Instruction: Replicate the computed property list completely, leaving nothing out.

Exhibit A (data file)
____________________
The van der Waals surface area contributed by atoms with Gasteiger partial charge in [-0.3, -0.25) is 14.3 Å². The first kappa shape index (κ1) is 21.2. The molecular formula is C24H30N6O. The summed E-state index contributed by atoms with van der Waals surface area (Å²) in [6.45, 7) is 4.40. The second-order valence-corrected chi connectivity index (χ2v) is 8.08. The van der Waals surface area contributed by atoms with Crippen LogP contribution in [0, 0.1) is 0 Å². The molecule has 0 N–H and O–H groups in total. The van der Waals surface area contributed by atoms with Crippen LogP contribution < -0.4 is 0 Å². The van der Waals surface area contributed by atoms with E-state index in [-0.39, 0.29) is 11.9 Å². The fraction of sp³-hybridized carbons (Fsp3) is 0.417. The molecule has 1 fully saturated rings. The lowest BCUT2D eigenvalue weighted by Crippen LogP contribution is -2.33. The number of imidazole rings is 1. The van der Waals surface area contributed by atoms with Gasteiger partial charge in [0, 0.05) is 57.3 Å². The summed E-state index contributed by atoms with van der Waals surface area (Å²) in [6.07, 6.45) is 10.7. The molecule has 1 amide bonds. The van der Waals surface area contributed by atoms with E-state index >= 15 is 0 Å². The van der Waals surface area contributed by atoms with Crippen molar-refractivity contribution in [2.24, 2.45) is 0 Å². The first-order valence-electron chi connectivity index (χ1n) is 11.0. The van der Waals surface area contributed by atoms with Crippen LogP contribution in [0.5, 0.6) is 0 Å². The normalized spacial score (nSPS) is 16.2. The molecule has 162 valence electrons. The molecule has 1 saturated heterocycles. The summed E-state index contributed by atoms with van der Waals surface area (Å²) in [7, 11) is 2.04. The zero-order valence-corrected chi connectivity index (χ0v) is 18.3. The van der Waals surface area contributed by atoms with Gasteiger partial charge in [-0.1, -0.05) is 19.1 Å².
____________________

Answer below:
The van der Waals surface area contributed by atoms with Gasteiger partial charge in [-0.3, -0.25) is 14.3 Å². The first kappa shape index (κ1) is 21.2. The molecular formula is C24H30N6O. The summed E-state index contributed by atoms with van der Waals surface area (Å²) in [6.45, 7) is 4.40. The second-order valence-corrected chi connectivity index (χ2v) is 8.08. The van der Waals surface area contributed by atoms with Crippen LogP contribution in [0, 0.1) is 0 Å². The molecule has 0 N–H and O–H groups in total. The van der Waals surface area contributed by atoms with Crippen LogP contribution < -0.4 is 0 Å². The van der Waals surface area contributed by atoms with E-state index in [-0.39, 0.29) is 11.9 Å². The fraction of sp³-hybridized carbons (Fsp3) is 0.417. The molecule has 1 fully saturated rings. The lowest BCUT2D eigenvalue weighted by Crippen LogP contribution is -2.33. The number of imidazole rings is 1. The van der Waals surface area contributed by atoms with Gasteiger partial charge in [0, 0.05) is 57.3 Å². The summed E-state index contributed by atoms with van der Waals surface area (Å²) in [6.07, 6.45) is 10.7. The molecule has 1 amide bonds. The van der Waals surface area contributed by atoms with E-state index >= 15 is 0 Å². The van der Waals surface area contributed by atoms with Crippen molar-refractivity contribution in [2.24, 2.45) is 0 Å². The first-order valence-electron chi connectivity index (χ1n) is 11.0. The van der Waals surface area contributed by atoms with Crippen LogP contribution in [0.5, 0.6) is 0 Å². The normalized spacial score (nSPS) is 16.2. The molecule has 162 valence electrons. The molecule has 1 saturated heterocycles. The summed E-state index contributed by atoms with van der Waals surface area (Å²) in [7, 11) is 2.04. The zero-order valence-corrected chi connectivity index (χ0v) is 18.3. The van der Waals surface area contributed by atoms with Gasteiger partial charge in [-0.1, -0.05) is 19.1 Å².